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If You Don't Want Your Dog to Bite You, Don't Be an A**Hole to Him!

"Don't be an a**hole to your dog if you don't want him to bite you." - Renowned dog behaviorist, Dr. Ian Dunbar

Dog spacing out

I have a confession to make. As a pro dog trainer for the last 10 years (and a reward-based one at that!), I have only just recently learned the wise Dr. Dunbar's lesson. I have discovered that there are certainly some aspects of my behavior toward my dog that I have not examined, which are rather unenlightened and perhaps a tad "a**holish".

Here's how I learned that lesson: I have a 5-year-old chihuahua mix named Ollie who is a sweet, loving and compliant dog. Ollie is the kind of dog that I would have confidently said "would never bite me" (although, as a trainer I know that any dog can be pushed to bite). For years, I have been telling Ollie to "look out" when I want him to get out of my way. "Look out", really means something like: "I am going to sit on you if you don't move." Ollie's choices when I said "look out" were to move or be sat on, and there was no reward in it for him except for avoiding being crushed. I had never noticed anything amiss from doing this or really gave it any thought at all. In fact, I thought I was being rather nice by warning him that doom was impending!

One fine day, I was straightening the bed covers that Ollie was lying on and told OIlie to "look out", as I needed to yank the covers out from under his drowsy body in order to complete my neatening. He looked at me a little strangely, and I said "look out" again and started moving the covers. Ollie growled and lightly bit my hand. (He put his mouth on my hand without making any mark.) I told him sternly to "go" (which is a behavior that he knows) and then I gave him a time out in the office for me to think about what had just happened and calm myself down.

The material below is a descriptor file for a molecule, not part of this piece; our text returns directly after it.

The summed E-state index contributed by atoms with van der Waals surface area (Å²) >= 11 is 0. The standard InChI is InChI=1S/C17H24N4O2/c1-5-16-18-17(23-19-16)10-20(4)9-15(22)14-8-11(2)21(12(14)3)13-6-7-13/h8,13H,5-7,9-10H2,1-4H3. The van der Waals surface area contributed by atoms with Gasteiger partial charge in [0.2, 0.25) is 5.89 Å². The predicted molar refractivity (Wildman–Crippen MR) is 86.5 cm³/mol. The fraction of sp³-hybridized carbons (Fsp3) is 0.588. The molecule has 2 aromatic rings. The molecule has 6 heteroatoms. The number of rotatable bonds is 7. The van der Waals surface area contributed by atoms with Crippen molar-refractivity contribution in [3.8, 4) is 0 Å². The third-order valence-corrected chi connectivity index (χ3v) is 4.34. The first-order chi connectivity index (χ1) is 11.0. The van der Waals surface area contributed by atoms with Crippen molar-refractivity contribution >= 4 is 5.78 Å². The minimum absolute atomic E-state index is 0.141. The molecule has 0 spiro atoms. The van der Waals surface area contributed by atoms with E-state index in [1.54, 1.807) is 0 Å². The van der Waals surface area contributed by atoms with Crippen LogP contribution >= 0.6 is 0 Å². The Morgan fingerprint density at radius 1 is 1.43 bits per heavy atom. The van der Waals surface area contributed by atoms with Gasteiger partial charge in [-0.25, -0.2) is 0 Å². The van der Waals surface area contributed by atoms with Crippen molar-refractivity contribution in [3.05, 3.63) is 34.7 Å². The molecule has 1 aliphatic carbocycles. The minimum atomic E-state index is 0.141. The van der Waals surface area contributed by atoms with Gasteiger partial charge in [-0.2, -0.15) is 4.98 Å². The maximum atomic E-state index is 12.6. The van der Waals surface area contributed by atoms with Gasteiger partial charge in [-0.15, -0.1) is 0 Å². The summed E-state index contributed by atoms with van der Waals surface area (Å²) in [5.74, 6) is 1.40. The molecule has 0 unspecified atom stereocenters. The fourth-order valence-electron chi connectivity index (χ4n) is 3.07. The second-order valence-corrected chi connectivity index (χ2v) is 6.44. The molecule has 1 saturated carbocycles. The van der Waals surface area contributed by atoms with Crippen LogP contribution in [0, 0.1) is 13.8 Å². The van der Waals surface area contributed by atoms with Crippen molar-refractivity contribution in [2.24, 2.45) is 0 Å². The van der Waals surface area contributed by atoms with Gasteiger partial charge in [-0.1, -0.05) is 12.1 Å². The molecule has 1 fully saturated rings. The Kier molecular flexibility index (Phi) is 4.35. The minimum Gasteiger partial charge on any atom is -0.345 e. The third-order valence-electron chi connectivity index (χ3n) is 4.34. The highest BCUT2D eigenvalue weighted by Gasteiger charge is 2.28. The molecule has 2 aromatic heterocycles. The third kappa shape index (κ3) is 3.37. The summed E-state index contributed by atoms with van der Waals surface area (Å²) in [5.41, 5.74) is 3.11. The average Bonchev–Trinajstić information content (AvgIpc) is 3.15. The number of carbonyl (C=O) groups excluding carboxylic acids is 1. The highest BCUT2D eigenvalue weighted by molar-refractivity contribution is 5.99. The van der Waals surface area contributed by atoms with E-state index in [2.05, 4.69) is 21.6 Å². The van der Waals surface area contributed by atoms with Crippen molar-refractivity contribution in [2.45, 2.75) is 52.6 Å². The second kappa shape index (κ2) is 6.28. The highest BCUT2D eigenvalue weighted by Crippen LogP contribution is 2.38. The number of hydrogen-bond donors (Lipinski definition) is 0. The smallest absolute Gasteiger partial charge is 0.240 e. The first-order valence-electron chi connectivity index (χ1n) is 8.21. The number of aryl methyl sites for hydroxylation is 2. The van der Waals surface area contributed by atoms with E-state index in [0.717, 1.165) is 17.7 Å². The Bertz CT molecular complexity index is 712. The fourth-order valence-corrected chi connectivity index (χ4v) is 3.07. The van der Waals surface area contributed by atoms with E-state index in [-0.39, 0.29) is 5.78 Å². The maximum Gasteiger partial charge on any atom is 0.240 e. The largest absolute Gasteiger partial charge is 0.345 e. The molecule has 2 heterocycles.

It really hurts emotionally when your dog bites or growls at you. It can feel like your trusted confidant has just betrayed you. And that is how I felt for awhile, but then as I thought more about it, I was able to look at it from Ollie's perspective, which probably was something like this: Ollie: "I'm relaxed and comfortable on the bed, not bothering anyone and Jess comes in here and announces that she is about to attack me. I'm sick of it and I'm going to let her know!" [freeze-stare followed by growl and light bite]

I futher realized that I can't remember ever rewarding poor Ollie for getting out of my way when I said "look out". The "look out" cue seems to be some kind of a vestige of an alpha mind-set in me, as in: "This is my space, lowly dog, and you must move out of it because I am the boss of you, or else!"

The good news is that because of our long and positive history together, this problem has been easy to fix. I simply have been saying "look out" and giving Ollie a reward when he moves out of the way. Eventually, I will only need to reward him for moving when I say "look out" every so often. I am also, (when I think of it), using his other cue to move which is "go", which he is fine with since I have taught him that using rewards.

I have also been taking a hard look at other things that I do in his life that are "do this or else" and changing that into "please" and "thank you" to avoid him needing to tell me off again.

I have Ollie's "misbehavior" to thank for shaking me up a bit and helping me to see him as a fellow creature with his own needs, wants and feelings and not just "my dog".

Happy Training!


Jess Rollins, Owner and Dog Trainer
Pet Expertise

Jess Rollins

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